Degrees of difficulty: We have added a gradient scale of easier to harder animations in the practice portion. Begin with this training level and progress at your own speed to the more difficult. Mild hunger for air is ok but no more than mild, ever.
- Standing, sitting, side, or back.
- Shoulders remain down. Do not allow them to rise.
- 360 degree "belly" breath. Use fingers and thumbs from the Squeeze and breathe to get the feel of where you should feel the breathing beginning in the front, sides, back of the lower abdomen.
Here we have a series of animations with increasing degrees of difficulty in letting go and allowing slight hunger for air.
What follows is a demonstration of our 6 seconds per complete breath (6SPCB).
In the practice portion you will have more challenging choices, but get this training one right first.
- Occasionally check yourself in the mirror to make sure you are not slipping up into a high chest breath - (position 1 in the strapping technique) and creating or worsening Superman Syndrome.
- Mostly it is TRAINING, not natural breathing but it IS based on natural breathing so there is a lot of natural breathing overlap and underpinnings.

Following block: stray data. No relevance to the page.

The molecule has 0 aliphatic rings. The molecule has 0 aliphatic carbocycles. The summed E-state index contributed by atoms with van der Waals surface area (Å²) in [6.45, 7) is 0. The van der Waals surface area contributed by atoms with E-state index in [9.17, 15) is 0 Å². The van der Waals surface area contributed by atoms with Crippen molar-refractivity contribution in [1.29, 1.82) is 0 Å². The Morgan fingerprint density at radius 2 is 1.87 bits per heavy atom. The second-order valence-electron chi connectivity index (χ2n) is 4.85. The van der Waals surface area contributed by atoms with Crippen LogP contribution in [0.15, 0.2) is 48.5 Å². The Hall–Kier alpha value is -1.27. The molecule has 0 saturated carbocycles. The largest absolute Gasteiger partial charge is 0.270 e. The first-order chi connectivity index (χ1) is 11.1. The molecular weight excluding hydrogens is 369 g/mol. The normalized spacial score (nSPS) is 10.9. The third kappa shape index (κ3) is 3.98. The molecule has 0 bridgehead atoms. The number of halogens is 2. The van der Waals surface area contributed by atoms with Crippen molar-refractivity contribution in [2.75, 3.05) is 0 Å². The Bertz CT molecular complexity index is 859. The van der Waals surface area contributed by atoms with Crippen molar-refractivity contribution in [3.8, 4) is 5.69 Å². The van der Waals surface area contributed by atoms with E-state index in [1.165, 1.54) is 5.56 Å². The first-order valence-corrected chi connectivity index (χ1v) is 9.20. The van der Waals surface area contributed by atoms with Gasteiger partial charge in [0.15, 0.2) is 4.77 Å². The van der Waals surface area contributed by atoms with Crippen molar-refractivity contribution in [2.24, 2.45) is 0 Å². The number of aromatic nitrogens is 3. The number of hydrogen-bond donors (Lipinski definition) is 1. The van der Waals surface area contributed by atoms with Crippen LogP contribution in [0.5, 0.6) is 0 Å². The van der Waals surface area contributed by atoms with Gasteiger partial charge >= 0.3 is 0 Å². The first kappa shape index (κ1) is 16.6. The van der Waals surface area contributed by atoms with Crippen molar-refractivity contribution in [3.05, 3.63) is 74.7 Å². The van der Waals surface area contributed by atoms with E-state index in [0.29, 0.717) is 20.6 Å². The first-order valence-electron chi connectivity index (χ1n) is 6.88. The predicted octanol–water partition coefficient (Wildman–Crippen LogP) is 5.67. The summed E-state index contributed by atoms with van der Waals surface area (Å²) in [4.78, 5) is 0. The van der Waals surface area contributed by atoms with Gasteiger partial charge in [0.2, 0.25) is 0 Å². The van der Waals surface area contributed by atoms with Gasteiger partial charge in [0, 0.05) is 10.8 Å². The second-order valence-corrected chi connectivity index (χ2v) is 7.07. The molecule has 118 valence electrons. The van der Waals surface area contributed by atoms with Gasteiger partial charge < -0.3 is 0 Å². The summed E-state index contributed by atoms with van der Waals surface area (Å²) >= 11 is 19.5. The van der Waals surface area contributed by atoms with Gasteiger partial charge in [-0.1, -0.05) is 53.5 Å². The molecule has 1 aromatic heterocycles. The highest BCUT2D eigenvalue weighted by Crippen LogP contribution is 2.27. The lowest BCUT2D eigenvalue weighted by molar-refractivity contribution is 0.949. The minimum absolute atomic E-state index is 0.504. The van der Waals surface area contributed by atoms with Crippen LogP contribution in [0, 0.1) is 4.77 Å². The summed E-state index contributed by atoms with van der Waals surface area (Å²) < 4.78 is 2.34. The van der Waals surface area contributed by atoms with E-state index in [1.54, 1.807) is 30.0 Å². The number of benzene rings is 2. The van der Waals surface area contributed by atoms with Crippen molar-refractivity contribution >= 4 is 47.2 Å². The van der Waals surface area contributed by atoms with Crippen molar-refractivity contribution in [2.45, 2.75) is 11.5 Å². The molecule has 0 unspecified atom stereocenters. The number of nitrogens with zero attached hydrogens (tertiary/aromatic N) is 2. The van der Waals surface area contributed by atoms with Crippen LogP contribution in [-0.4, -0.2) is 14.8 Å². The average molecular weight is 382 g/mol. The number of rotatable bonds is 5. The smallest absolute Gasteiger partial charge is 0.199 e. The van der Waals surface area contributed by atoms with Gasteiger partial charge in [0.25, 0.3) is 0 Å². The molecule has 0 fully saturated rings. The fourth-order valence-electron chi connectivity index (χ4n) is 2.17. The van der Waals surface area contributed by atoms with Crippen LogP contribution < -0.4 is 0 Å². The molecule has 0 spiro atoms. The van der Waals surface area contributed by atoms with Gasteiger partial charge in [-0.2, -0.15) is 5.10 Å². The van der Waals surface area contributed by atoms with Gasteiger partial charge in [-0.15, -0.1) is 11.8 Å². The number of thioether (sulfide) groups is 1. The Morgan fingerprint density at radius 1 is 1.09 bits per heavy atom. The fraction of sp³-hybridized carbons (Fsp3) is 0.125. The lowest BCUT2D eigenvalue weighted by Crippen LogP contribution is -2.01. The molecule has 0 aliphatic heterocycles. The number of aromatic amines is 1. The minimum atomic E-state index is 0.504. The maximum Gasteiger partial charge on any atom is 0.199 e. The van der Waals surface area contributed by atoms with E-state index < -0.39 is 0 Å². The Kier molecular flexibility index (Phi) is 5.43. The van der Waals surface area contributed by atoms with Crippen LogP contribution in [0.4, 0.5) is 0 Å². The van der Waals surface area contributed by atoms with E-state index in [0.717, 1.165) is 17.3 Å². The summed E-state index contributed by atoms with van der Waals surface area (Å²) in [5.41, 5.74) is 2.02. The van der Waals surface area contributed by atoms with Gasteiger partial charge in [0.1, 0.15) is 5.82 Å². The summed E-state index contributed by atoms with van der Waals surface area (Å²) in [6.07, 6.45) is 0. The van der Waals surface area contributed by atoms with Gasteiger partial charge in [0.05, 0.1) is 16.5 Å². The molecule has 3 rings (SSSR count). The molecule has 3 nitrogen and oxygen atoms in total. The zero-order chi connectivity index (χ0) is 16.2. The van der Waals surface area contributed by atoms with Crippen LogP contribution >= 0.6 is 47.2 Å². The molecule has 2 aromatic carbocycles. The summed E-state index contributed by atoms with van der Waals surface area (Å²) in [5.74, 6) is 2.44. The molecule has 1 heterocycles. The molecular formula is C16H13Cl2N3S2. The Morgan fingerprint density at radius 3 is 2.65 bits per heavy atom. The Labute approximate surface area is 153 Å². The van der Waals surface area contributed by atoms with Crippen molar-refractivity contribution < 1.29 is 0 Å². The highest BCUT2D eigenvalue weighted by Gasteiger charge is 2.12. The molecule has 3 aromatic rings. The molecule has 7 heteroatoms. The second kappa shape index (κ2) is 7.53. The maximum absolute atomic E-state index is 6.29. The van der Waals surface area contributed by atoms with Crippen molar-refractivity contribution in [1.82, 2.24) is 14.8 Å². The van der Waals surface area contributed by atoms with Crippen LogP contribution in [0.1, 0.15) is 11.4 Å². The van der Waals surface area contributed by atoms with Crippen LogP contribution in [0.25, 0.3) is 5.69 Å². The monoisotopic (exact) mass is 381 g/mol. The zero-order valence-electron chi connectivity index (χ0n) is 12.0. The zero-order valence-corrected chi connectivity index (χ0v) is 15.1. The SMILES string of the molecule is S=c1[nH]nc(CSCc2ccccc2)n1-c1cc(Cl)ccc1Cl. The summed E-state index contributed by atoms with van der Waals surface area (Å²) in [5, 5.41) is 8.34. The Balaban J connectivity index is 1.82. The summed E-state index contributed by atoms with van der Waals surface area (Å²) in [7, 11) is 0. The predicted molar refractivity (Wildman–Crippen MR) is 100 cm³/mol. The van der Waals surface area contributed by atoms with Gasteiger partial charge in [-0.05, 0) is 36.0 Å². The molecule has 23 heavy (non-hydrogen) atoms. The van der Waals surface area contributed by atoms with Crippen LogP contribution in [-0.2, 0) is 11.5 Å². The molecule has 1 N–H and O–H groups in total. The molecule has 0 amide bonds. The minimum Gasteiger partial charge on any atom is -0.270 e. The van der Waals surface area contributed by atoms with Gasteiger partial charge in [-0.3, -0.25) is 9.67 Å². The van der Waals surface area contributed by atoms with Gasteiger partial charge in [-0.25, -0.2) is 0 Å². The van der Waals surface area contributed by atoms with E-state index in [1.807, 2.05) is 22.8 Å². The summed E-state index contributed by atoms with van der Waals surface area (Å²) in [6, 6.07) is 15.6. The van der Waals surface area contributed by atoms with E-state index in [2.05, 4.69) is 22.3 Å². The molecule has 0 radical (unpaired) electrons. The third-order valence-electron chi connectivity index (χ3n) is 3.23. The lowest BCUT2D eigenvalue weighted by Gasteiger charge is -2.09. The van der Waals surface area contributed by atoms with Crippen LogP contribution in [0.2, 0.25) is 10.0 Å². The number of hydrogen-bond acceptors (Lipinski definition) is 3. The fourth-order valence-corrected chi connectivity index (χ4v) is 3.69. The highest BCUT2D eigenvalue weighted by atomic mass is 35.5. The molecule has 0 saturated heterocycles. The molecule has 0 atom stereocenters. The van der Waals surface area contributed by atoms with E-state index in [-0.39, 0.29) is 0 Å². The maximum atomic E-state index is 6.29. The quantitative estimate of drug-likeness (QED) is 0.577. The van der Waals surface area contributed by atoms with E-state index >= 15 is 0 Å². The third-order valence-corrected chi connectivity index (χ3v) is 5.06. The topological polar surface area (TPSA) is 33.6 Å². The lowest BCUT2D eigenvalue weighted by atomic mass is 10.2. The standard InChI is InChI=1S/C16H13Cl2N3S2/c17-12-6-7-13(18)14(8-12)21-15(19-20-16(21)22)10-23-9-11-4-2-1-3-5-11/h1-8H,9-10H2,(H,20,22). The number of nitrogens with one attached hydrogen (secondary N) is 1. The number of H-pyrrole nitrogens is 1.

- Most everyone is going to want to exhale faster. This is a very slow exhale to extend the exhale without tightening the belly muscles.
- When the black belly portion of the silhouette expands but the ribs don't start to expand until a few frames later is what we want to have happen. The ribs did not expand because at that point the lungs had not expanded enough for the ribs to need to expand.
"Should one always follow the end of a deep breath up in the chest - moving from deep in belly up to chest?"
Good question. No, The chest just fills by itself. Maintain mental emphasis on the lower trunk or foundation. Never direct the breath upwards. You do not have to blow up a balloon in parts. The air goes where there is least resistance. Use the strapping technique to open up the chest and it will fill by itself.
A special note:
Alerts: Do not push the
Allow subtle tensions to release